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How to Read Financial Statements – Part 1

Ever since I wrote posts on the importance of reading annual reports and how to read annual reports, I’ve received a lot of emails from readers on a post on analyzing financial statements.

In a classic case of procrastination, I did not write that post so far.

But my guilt has got the better of me, and the result is this video that will help you with the basics of financial statements and how you can study the inter-linkages between the three – P&L account, balance sheet, and cash flow statement.

Please pardon my handwriting! 🙂

If you can’t watch the video above, click here to watch.

Then let me know whether you found my explanation simple enough to understand the basic working of the financial statements. I’m not sure I could’ve made this any simpler. 🙂

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About the Author

Vishal Khandelwal is the founder of Safal Niveshak. He works with small investors to help them become smart and independent in their stock market investing decisions. He is a SEBI registered Research Analyst. Connect with Vishal on Twitter.


  1. Ramesh Bhanu says:

    Hi Vishal,

    Good video …Some suggestions from my side

    1. Please suggest a good text book & reference book for understanding financial statements. These books will help us in gaining more knowledge in more systematic way(kind of we learn a subject in college)

    2. Please try to cover a video/blog/e-book on common traps in reading Financial statements.(For example, I remember you covered how ROE is increased by taking Debt. So we should check DEBT also while checking ROE.) Everyone will get benefited if we know more mistakes generally we make while reading financial statements.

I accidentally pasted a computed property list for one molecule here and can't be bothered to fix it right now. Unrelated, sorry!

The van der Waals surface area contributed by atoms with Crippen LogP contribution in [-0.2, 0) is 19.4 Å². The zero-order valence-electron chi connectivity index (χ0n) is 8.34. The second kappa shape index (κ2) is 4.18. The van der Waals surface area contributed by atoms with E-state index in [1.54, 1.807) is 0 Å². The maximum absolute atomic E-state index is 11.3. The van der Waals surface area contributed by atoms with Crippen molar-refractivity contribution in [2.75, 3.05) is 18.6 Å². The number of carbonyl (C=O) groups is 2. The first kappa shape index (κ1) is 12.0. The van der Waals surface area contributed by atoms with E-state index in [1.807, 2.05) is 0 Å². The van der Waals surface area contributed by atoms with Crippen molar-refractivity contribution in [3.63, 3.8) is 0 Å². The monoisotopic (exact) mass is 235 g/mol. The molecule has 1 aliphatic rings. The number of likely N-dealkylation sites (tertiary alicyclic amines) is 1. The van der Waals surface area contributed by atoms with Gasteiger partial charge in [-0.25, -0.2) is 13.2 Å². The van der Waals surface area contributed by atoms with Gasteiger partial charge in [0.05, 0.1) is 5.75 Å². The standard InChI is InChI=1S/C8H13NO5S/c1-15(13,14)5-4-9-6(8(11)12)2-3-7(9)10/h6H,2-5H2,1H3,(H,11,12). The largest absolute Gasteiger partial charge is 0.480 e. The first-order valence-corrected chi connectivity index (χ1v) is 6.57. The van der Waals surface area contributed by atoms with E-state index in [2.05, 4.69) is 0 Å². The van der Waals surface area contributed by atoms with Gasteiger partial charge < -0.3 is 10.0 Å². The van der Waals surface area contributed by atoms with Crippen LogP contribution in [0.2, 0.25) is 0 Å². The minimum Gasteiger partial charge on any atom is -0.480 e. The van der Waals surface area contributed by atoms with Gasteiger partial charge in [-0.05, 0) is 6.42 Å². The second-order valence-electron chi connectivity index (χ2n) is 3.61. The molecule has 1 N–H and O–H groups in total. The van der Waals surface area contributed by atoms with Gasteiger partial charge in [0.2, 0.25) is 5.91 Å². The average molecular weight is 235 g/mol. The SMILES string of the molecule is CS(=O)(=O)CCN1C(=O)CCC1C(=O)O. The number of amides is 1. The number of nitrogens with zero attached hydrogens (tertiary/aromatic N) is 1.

3. Sometimes its very difficult to understand Financial Statements when you are a starter. Please suggest any good resource you come across where we can verify our interpretations of the financial statements.
    ( I tried to apply my knowledge (learned from you from blogs) on Geodesic Ltd. financial statements and found that the company is a good company when we apply checklist. But somehow I get a feeling that I am missing something. Something is not right about the company. Obviously I will not put my money in that company but If we have any resource (For e.g. Ratings by third party/ Research report etc) where we can go and see what exactly we are missing then that will be a good and practical learning lesson.



    • nice video.
      As i’m a starter ,It would be very helpful if u can post a video which analyses a company of ur choice eg: balmer& lawrie using its latest financial statements.

    • Dear Ramesh, thanks for your feedback.

      1. Read “Financial Statement Analysis” by Martin Fridson

      2. Thanks for your suggestion! Will try and write something on this. In the meanwhile, here is a post written by Anil, a tribesman, on financial shenanigans.

      You can also read “Financial Shenanigans” by Howard Schilit and “Quality of Earnings” by Thornton L. O’glove on this specific topic.

      3. It comes from reading and experience 🙂

      Hope this helps. Regards.

  2. Mrityunjay says:

    Thanks a lot….waiting for more

  3. R.K.Chandrashekar says:

    Dear Vishal
    You have made it so simple that a layman with minimum common sense should be able to understand Fin statements. As we all go along on the investment journey, it would be helpful in your subsequent video’s to help us to understand and use important financial ratios, like ROE, ROA, Price to book, etc to evaluate co’s.

  4. Sachin Ghugare says:

    Dear Vishal,
    It was great to understand the important basics of how to read the financial statements, especially the most important cash flow. Generally Interest is paid on post tax income, please let me know if it is wrong.

  5. Taught in the most simple language to understand. Thanks

  6. Vishal why do your posts where you talk about your life have 50+ comments while the most important post when it comes to value investing i.e. reading the financial statements have only 7 comments?

  7. L S Chauhan says:

    Dear Vishal
    Where can one find out ‘working capital’ of a company in the financial statement?

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